Our avatars affect how people perceive us, too: More attractive avatars have been shown to be more likable, trustworthy, and similar to the perceiver than less attractive avatars. The 2006 study also found that clearly female as well as child-like avatars were judged to be more attractive than older, male, or androgynous depictions. While this depressingly reflects society’s shallow interpretations of people’s personalities, it is, at least, extremely easy to make your Memoji extremely cute.

The ability to share one’s Memoji as the default profile image on other people’s phones makes it even easier to use a cute self-representation to, essentially, manipulate the people I text into having a more positive view of me. I tried to change the avatar attached to my contact information in my husband’s phone from a rather unfortunate photo of me from an awkward angle to my youthful-looking Memoji, thus hopefully eliciting a more positive response when I request paleo chocolate via text while he’s already in line at the grocery store. Attempts to change my contact image were unsuccessful.

Still, it seems logical to me that a cute cartoon representation of myself would encourage more helpful, friendly interactions than if I had a grumpy version with a bad haircut; if people tend to react more favorably to beautiful things than those that are less eye-catching, it follows that my idealized Memoji would get me further into people’s good graces than if my Memoji, say, lacked eyebrows (though it must be said that in real life, I am somewhat lacking in the eyebrow department).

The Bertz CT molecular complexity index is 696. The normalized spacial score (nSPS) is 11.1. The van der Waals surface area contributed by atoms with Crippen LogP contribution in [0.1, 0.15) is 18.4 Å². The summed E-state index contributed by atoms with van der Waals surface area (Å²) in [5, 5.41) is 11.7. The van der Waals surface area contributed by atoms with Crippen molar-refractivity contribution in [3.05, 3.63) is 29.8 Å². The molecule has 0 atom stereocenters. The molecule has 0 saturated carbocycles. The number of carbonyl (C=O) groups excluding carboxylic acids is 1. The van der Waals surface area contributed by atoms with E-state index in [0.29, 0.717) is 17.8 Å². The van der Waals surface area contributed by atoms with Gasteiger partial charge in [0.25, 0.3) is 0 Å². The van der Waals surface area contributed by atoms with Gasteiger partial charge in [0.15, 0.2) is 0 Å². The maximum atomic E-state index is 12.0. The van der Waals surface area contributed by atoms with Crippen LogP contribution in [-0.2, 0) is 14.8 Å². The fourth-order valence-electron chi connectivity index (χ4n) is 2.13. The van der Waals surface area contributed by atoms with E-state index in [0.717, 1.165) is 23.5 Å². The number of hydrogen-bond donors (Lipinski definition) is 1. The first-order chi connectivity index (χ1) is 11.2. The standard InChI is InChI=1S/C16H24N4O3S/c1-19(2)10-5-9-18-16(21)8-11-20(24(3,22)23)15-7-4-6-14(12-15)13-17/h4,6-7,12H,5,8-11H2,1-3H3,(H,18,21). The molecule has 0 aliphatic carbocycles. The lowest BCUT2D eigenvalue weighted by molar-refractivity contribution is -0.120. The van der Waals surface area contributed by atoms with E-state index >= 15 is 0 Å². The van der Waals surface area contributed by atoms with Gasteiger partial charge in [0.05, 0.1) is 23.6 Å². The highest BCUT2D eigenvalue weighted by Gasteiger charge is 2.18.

Tom Boellstorff, a professor of anthropology at the University of California, Irvine who has studied avatar representations in the game Second Life, says emoji take the place of physical gestures in digital conversation. “In the physical world when we communicate, we use our voice but we also gesture with our hands and our bodies and use body language,” he says. “That actually conveys a lot of information that is lost when we’re texting.” It makes sense, then, that we’d want to personalize our emoji to differentiate ourselves, similar to how our unique conversational gestures reflects us as individuals.

So far, though, it appears that people are saving their digitized hand gestures in the form of Memoji for their most personal conversations. S. Julia Vartan, a science and environment writer, tells me she only deploys her Memoji when she’s texting with her close friends or her partner. “I think it does feel more personal to use ‘my’ face as opposed to a generic cartoon face (regular emojis). Like I wouldn’t send anyone besides my partner and my best friend a selfie, either,” she says. “I think it’s the time spent creating them that makes it so personal-feeling?” She’s considering creating a Memoji that looks less like her — for example, with purple skin or crazy accessories — to use in wider conversations.

Screenshot courtesy of S. Julia Vartan

Others told me similar reasons for creating Memoji — Rachel Charlene Lewis, a senior editor at Bitch, says she only uses hers to talk to her sister. “I wish it had more faces, but I imagine they’re coming,” she tells me. “I like to drop three in a row, so I need variety!”

Screenshot courtesy of Rachel Charlene Lewis

I’m holding out hope that more people put their Memoji to work in messages with people other than their closest friends and family. While a Memoji might seem, at first, particularly personal, my theory is that these boundaries will begin to fray as they become more commonly used in conversations. After all, most of us don’t walk around wearing masks that we only shed with our most intimate acquaintances. Why should our cute digital mini me be any different?

I’m a columnist for OneZero, where I write about the intersection of health & tech. Also seen at Elemental, The Atlantic, VICE, and Vox. Brooklyn, NY.